The rise of modern architecture in the schools in the 1920s and 30s might seem like a ripping away of the Beaux Arts façade and the recognition of the needs of the working class. Certainly modern architects’ admiration of industrial architecture, emphasis on transparency, and attention to new kinds of programs, like worker housing, all reinforce that appearance. But modern architecture actually represented a new kind of ethical slight of hand, based on what the philosopher William Barrett has called “the illusion of technique.” While modern architecture seemed more sympathetic to the plight of the working class through the use of industrial materials and methods, the profession and the schools did little to challenge the social, economic, or political power of clients. In addition, the “international style” ignored differences of culture or climate, turning the idea of universal rights into a form of repression.
Ethics finally emerged in the late 1960s as an explicit area of study in architecture education, becoming part of the accreditation process in the 1970s. Since then, we have seen a flourishing of ethical questioning in the schools, be it challenges to the dominance of men and male ways of thinking on the part of feminist ethics or challenges to the dominance of humans over other species on the part of environmental ethics, challenges to the dominance of capitalism and its exploitation of workers on the part of Marxist ethics, or challenges to the dominance of reason and abstract rationality on the part of phenomenological ethics.
This “ethical turn” in architecture education has greatly enriched the intellectual life in our schools, although it has had relatively little impact on a profession still dependent on those individuals, organizations, and communities with enough wealth and power to commission architects. And that has washed back over the schools of late, as architectural education has seen the resurgence in aestheticism and the illusion of technique as a result of the digital revolution, in which computer-generated form-making and digital fabrication methods have become an end in themselves, with the needs of the global population, future generations, and other species on the planet largely overlooked.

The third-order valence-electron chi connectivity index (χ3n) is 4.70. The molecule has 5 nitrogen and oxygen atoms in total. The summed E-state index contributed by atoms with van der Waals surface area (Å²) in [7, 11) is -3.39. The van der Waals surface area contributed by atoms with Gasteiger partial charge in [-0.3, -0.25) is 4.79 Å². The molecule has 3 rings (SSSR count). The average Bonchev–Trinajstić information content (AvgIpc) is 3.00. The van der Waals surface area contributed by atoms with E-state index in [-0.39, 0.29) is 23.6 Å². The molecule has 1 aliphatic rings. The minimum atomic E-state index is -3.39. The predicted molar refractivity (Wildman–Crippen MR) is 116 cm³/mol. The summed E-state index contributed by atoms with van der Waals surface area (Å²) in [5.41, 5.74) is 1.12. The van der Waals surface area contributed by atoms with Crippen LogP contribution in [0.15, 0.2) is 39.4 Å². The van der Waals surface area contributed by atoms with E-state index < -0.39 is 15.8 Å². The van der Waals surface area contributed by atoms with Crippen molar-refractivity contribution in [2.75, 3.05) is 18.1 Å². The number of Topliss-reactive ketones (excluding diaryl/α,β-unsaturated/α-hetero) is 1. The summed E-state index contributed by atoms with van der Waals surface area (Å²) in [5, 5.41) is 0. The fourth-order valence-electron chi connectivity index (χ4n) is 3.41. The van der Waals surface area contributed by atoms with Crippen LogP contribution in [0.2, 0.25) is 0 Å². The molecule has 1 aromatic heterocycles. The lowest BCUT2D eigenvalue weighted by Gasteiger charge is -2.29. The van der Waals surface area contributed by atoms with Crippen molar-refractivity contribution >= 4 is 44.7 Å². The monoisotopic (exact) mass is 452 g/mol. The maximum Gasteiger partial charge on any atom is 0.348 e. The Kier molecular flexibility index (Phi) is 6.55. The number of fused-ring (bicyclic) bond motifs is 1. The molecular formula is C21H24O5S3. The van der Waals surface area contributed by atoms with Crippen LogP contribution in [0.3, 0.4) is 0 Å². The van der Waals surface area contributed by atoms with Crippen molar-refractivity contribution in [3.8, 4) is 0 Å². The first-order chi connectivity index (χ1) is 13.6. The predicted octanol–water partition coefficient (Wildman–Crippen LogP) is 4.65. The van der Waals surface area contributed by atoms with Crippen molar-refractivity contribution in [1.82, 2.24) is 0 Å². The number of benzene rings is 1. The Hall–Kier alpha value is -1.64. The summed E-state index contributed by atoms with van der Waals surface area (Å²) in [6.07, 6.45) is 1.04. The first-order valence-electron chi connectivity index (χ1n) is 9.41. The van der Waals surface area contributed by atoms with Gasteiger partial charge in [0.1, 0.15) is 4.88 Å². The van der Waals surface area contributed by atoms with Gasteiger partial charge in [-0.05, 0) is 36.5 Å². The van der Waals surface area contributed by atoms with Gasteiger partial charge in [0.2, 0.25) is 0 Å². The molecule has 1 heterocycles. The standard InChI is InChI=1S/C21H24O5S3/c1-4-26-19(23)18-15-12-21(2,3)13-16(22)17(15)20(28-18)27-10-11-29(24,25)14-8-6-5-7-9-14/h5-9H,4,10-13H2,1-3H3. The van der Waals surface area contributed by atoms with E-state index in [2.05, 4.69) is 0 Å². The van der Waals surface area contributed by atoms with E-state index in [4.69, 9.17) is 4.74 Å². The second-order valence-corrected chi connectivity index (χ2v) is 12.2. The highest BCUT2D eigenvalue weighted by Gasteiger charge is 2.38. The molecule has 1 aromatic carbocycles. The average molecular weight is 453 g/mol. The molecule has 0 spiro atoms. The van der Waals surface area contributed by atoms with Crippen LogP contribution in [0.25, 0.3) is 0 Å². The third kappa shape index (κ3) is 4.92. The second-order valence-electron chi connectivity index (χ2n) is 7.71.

So pay attention to what issues are not addressed in a design, to what questions don’t get asked in a review, and what goes unsaid in the stories we tell about ourselves as a profession and a discipline. That is where you will find the “will to power” in our field and where you will discover the real power of ethics.
Thomas Fisher is Professor of Architecture and Dean of the College of Design at the University of Minnesota. Educated at Cornell University in architecture and Case Western Reserve University in intellectual history, he previously served as the Regional Preservation Officer at the Western Reserve Historical Society in Cleveland, the Historical Architect of the Connecticut State Historical Commission, and the Editorial Director of Progressive Architecture magazine. He has lectured or juried at over 40 schools and 60 professional societies and has published 35 book chapters or introductions and over 250 articles. He has written six books: In the Scheme of Things, Alternative Thinking on the Practice of Architecture; Salmela Architect; Lake/Flato Buildings and Landscapes; Architectural Design and Ethics: Tools for Survival; Ethics for Architects; and The Invisible Element of Place, The Architecture of David Salmela.